This excerpt is taken from the memoirs of my late mother, Jessie Gorton. I am currently busy typing these out from notes I made as she reminisced about the early days in Worcestershire.
Jessie joined Bentley Pauncefoot C of E School in the 1920s. She loved it! The teacher was managing three groups of children in the one room.
There was a big round stove in the room, with an iron guard round it. Across the passageway was a smaller classroom for Standards One and Two. That teacher was plump, kind and friendly. The children used to collect her on the way to school and walk along with her. There was a little coal fire in that room, sometimes meetings were held there. The third room was for the Top Class. There were double desks with lift-up lids and bench seats. The desks had inkwells.
In the one room, there was a dias at the one end, which was used for plays and singing. At Christmas the children took part in plays and Armistice Day was a big event. Assembly was held in that room. A teacher played the piano for accompanying the singing. Sometimes the vicar would visit.
In the classrooms, some things were whole-class activities, such as singing or listening to a story. At other times, several groups would be doing different things.
One girl was really good at art and other children copied her. One Christmas she did a big 'v' shape and decorated it with leaves and at least three children copied hers!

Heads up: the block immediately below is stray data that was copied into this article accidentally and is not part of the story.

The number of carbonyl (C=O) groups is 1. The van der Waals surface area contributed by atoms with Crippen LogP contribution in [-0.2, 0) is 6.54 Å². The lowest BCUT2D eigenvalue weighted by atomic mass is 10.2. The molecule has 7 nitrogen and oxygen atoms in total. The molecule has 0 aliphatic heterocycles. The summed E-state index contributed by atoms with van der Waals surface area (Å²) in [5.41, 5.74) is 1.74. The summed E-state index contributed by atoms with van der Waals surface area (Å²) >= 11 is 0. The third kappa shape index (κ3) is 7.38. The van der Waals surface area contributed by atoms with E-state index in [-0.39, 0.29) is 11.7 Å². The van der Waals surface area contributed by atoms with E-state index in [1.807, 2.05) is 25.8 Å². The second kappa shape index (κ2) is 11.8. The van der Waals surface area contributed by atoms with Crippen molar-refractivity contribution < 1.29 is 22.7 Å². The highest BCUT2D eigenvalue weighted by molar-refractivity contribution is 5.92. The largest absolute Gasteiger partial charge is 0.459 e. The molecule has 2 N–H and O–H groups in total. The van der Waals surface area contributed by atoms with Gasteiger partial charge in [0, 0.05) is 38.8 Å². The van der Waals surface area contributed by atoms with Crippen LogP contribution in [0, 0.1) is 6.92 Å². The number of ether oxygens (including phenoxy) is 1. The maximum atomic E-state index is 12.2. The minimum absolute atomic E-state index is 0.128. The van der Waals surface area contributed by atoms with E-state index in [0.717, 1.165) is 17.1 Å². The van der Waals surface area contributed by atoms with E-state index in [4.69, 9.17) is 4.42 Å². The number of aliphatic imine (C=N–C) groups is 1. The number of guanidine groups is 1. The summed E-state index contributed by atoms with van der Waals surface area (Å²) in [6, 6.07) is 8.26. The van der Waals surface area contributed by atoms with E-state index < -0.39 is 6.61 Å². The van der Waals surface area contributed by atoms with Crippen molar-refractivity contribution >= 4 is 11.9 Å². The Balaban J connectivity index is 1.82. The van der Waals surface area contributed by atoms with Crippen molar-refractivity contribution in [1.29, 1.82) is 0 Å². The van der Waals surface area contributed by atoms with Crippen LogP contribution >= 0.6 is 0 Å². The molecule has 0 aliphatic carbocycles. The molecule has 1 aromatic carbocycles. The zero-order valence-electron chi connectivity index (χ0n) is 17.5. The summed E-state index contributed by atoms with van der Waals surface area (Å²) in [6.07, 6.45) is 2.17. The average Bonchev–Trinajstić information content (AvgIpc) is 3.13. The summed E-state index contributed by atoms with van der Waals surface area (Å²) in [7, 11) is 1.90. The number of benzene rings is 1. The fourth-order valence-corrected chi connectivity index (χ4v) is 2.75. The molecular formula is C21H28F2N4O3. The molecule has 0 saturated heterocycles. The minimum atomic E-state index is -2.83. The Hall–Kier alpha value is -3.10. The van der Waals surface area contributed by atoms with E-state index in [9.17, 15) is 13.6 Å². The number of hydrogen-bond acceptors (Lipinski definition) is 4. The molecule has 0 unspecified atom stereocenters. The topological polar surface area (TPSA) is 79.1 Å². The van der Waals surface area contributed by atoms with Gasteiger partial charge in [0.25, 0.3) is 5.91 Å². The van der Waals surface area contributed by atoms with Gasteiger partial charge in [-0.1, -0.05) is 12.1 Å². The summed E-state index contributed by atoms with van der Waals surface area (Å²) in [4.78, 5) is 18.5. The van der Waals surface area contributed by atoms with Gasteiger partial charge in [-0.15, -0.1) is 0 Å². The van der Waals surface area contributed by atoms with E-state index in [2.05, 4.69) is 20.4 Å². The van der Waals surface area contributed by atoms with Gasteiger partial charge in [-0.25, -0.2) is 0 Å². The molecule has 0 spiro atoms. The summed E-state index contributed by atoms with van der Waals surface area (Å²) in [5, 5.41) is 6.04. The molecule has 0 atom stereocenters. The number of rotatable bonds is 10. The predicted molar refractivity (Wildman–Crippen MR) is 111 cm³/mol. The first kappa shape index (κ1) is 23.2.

There was supposed to be a school uniform which was, for girls, a navy blue skirt and a white blouse. The boys and older children didn't usually wear uniform.
Even in cold weather, the children had to go outside for PT. They exercised in lines, touching their toes, stretching up, etc. If it was raining heavily outside they had to stand by their desks in the classroom and do exercise. The school had a field so they could do sports and games such as cricket, high jumps, long jumps and running. Outside, there was a gravelly playground and lots of children fell over. At dinnertime, the teacher went home for dinner, so did many of the children. At dinnertime the children could do what they liked. The older children were supposed to look after them.
A memory shared byon Jun 15th, 2011.
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